- In the case of landlords, whether they are offered the option to terminate the lease and the extent of the modification proposed to the lease.
In the New Look, which involved a challenge to the CVA by a number of the compromised landlords, Zacaroli J found that the CVA did not unfairly prejudice the landlords’ interests; they would have been worse off in an administration of the company and the differential treatment of the landlords was justifiable as they were given the option to terminate their leases if they did not wish to accept the reduced rent under the CVA, which the judge noted was an option for the compromised landlords “to get off the bus”.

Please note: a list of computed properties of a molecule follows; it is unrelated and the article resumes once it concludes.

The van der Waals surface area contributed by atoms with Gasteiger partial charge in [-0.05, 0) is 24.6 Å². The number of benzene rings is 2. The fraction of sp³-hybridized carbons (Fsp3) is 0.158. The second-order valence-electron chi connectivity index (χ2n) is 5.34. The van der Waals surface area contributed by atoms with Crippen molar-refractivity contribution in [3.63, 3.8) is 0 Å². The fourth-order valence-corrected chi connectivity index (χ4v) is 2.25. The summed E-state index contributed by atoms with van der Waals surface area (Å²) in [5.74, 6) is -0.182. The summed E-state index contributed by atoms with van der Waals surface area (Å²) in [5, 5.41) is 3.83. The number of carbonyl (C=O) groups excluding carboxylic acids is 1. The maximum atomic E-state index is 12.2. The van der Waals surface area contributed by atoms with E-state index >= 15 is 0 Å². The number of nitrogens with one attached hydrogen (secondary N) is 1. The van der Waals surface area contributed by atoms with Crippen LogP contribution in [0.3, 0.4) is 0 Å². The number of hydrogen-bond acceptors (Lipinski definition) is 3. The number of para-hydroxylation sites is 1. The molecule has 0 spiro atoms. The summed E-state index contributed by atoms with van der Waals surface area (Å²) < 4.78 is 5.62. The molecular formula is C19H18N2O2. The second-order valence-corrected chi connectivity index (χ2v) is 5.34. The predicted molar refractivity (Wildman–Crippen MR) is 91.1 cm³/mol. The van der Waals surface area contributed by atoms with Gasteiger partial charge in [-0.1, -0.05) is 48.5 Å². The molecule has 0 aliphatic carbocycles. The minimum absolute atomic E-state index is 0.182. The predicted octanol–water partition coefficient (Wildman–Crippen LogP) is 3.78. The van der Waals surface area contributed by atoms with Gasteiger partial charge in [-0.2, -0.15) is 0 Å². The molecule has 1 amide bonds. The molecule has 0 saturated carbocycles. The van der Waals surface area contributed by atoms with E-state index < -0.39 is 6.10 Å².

Shortly after the New Look decision was circulated, the same judge handed down his considerations as to the challenge to the Regis CVA by its compromised landlords. By contrast to New Look (which remains subject to the CVA), the Regis challenge was more academic as its CVA had already been terminated when it entered administration in October 2019. Regis’ landlords claimed both unfair prejudice and material irregularity and sought that the nominees and supervisors of the CVA repay their fees to the company. The judge dismissed the majority of the landlords’ claims and declined to make an order that the nominees/supervisors repay their fees. The judge did however revoke the CVA on the basis that the treatment of a specific creditor as critical (resulting in that creditor being paid in full), in circumstances where there was insufficient evidence to justify that treatment, was unfairly prejudicial and found that the nominee had on that occasion “fallen below the standard required of a nominee”. However this single finding alone was insufficient to justify any order as to the repayment of the nominees’ fees.